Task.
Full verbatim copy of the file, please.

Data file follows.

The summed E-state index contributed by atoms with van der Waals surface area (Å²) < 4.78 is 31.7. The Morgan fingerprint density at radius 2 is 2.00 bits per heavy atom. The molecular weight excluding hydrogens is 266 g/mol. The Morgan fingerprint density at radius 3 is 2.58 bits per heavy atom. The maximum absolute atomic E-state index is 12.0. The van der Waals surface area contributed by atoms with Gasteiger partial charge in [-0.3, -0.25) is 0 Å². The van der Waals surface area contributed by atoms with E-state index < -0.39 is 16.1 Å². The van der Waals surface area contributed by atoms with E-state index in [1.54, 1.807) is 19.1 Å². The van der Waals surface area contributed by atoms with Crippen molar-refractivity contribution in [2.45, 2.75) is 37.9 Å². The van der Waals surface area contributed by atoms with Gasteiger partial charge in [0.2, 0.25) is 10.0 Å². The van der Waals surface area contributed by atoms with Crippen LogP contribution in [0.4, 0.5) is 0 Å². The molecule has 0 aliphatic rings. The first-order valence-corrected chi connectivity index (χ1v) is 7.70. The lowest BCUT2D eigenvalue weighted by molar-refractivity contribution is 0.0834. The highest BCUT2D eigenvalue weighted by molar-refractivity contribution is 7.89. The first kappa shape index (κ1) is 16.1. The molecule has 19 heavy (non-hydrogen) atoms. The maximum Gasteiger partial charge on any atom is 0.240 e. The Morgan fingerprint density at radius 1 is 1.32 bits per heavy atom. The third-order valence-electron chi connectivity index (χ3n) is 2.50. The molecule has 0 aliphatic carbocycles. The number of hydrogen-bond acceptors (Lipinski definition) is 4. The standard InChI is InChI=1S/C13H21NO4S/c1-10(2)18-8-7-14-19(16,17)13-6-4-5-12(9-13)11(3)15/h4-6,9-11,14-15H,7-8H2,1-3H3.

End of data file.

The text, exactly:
The summed E-state index contributed by atoms with van der Waals surface area (Å²) < 4.78 is 31.7. The Morgan fingerprint density at radius 2 is 2.00 bits per heavy atom. The molecular weight excluding hydrogens is 266 g/mol. The Morgan fingerprint density at radius 3 is 2.58 bits per heavy atom. The maximum absolute atomic E-state index is 12.0. The van der Waals surface area contributed by atoms with Gasteiger partial charge in [-0.3, -0.25) is 0 Å². The van der Waals surface area contributed by atoms with E-state index < -0.39 is 16.1 Å². The van der Waals surface area contributed by atoms with E-state index in [1.54, 1.807) is 19.1 Å². The van der Waals surface area contributed by atoms with Crippen molar-refractivity contribution in [2.45, 2.75) is 37.9 Å². The van der Waals surface area contributed by atoms with Gasteiger partial charge in [0.2, 0.25) is 10.0 Å². The van der Waals surface area contributed by atoms with Crippen LogP contribution in [0.4, 0.5) is 0 Å². The molecule has 0 aliphatic rings. The first-order valence-corrected chi connectivity index (χ1v) is 7.70. The lowest BCUT2D eigenvalue weighted by molar-refractivity contribution is 0.0834. The highest BCUT2D eigenvalue weighted by molar-refractivity contribution is 7.89. The first kappa shape index (κ1) is 16.1. The molecule has 19 heavy (non-hydrogen) atoms. The maximum Gasteiger partial charge on any atom is 0.240 e. The Morgan fingerprint density at radius 1 is 1.32 bits per heavy atom. The third-order valence-electron chi connectivity index (χ3n) is 2.50. The molecule has 0 aliphatic carbocycles. The number of hydrogen-bond acceptors (Lipinski definition) is 4. The standard InChI is InChI=1S/C13H21NO4S/c1-10(2)18-8-7-14-19(16,17)13-6-4-5-12(9-13)11(3)15/h4-6,9-11,14-15H,7-8H2,1-3H3.